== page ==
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Effect of nitrogen on the development of yield components in wheat

E.E. Whingwiri and W.R. Stern

University of Western Australia, Department of Agronomy, Nedlands, W.A. 6009.

Nitrogen has been shown to increase tillers/plant (Halse et al 1969), spikelets/ear (Single 1964) and grain number/spikelet (Langer and Liew 1973). We are not aware of comparisons of yield components at an early development stage and at maturity, in relation to nitrogen.

Nitrogen at 3(N1), 15(N2) and 30 (N ) kg N ha-l wk-l was applied in 3 replicates in a randomize block, on a sandy loam near Perth. The crop was sown on 13 June and established at 130 plants m-1. At maximum floret formation (70 days from sowing) and at maturity (150 days) yield components were observed: shoots/ plant were counted on 5 plants/plot, shoot apices were examined on 3 plants/ treatment for spikelet numbers and florets/spikelet and at maturity on 10 plants/ plot.

Yield components in embryo (emb) at maturity (mat) and percent decline (% decl).

Effect of nitrogen. In the embryo ear total number of grain sites increased with nitrogen level, due to increases in shoots/plant and spikelets/ear. At maturity the only difference was between Nl and N2 and N3; although nitrogen did not affect florets/spikelet, there were more grains/spikelet in N2 than in Nl and N3.

Decline in yield components between the embryo ear stage and maturity. Failure of florets to develop, rather than nitrogen treatment was the major reason for the decline of 66 to 70%. In N1 shoots/plant declined by 55%. Number of spikelets/ear did not change. The almost consistent decline in total grain sites suggests that compensation among yield components was taking place. Decline in components was least in N2, implying that this was optimal for yield realization.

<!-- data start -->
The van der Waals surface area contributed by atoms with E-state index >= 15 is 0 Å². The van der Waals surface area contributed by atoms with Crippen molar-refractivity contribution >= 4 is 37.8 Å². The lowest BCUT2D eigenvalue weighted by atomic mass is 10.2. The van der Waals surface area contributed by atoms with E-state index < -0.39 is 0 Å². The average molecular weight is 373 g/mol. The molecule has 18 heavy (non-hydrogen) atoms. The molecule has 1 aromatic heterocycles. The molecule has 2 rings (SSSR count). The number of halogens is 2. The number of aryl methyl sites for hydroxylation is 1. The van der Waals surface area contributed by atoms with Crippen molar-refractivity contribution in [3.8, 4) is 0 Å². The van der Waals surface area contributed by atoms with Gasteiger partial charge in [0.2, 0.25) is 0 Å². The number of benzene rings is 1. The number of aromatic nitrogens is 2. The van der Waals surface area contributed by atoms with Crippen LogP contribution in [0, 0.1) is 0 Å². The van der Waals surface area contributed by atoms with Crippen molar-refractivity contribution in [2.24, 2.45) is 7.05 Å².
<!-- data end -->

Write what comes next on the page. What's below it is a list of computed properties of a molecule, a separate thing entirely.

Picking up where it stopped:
Conclusion: Shoots/plant was the most responsive component to nitrogen application. Survival of florets into grains was not strongly dependent on nitrogen. The data show interactions between yield components. It is thought the development of anatomical structures in spikelets may be involved.

Halse, N.J., et al (1969). Aust. J. Agric. Res. 30: 987.

Langer, R.H.M. and LIEW, F.K.Y. (1973). Aust. J. Agric. Res. 34: 647.

Single, W.V. (1964). Aust. J. exp. Agric. Ani. Husb. 4: 165.

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